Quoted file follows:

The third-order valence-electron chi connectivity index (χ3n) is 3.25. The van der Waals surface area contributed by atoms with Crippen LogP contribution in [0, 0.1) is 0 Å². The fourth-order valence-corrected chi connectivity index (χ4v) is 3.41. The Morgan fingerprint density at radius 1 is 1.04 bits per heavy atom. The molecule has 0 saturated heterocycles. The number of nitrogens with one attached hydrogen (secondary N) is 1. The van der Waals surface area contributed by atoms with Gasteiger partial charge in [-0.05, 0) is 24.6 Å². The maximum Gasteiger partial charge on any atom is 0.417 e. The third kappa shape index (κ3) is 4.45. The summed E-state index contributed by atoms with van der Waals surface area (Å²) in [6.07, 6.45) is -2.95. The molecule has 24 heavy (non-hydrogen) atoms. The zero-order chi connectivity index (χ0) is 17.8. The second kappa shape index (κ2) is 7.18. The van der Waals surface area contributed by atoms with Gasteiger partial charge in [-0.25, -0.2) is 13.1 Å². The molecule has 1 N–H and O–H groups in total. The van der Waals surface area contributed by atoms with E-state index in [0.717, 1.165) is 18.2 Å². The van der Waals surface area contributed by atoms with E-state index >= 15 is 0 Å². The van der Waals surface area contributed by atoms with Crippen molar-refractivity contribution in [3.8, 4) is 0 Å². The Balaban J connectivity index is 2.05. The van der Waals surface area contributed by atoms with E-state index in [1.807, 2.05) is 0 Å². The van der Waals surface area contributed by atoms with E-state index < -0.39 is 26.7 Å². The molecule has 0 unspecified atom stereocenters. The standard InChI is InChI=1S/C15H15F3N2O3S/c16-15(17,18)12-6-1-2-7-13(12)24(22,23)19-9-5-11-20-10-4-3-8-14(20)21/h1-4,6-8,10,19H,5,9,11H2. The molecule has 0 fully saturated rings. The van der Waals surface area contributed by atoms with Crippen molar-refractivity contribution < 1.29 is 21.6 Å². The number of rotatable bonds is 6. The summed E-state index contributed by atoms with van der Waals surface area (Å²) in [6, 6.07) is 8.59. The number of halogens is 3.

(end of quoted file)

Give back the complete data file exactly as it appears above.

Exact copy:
The third-order valence-electron chi connectivity index (χ3n) is 3.25. The van der Waals surface area contributed by atoms with Crippen LogP contribution in [0, 0.1) is 0 Å². The fourth-order valence-corrected chi connectivity index (χ4v) is 3.41. The Morgan fingerprint density at radius 1 is 1.04 bits per heavy atom. The molecule has 0 saturated heterocycles. The number of nitrogens with one attached hydrogen (secondary N) is 1. The van der Waals surface area contributed by atoms with Gasteiger partial charge in [-0.05, 0) is 24.6 Å². The maximum Gasteiger partial charge on any atom is 0.417 e. The third kappa shape index (κ3) is 4.45. The summed E-state index contributed by atoms with van der Waals surface area (Å²) in [6.07, 6.45) is -2.95. The molecule has 24 heavy (non-hydrogen) atoms. The zero-order chi connectivity index (χ0) is 17.8. The second kappa shape index (κ2) is 7.18. The van der Waals surface area contributed by atoms with Gasteiger partial charge in [-0.25, -0.2) is 13.1 Å². The molecule has 1 N–H and O–H groups in total. The van der Waals surface area contributed by atoms with E-state index in [0.717, 1.165) is 18.2 Å². The van der Waals surface area contributed by atoms with E-state index >= 15 is 0 Å². The van der Waals surface area contributed by atoms with Crippen molar-refractivity contribution in [3.8, 4) is 0 Å². The Balaban J connectivity index is 2.05. The van der Waals surface area contributed by atoms with E-state index in [1.807, 2.05) is 0 Å². The van der Waals surface area contributed by atoms with E-state index < -0.39 is 26.7 Å². The molecule has 0 unspecified atom stereocenters. The standard InChI is InChI=1S/C15H15F3N2O3S/c16-15(17,18)12-6-1-2-7-13(12)24(22,23)19-9-5-11-20-10-4-3-8-14(20)21/h1-4,6-8,10,19H,5,9,11H2. The molecule has 0 fully saturated rings. The van der Waals surface area contributed by atoms with Crippen molar-refractivity contribution < 1.29 is 21.6 Å². The number of rotatable bonds is 6. The summed E-state index contributed by atoms with van der Waals surface area (Å²) in [6, 6.07) is 8.59. The number of halogens is 3.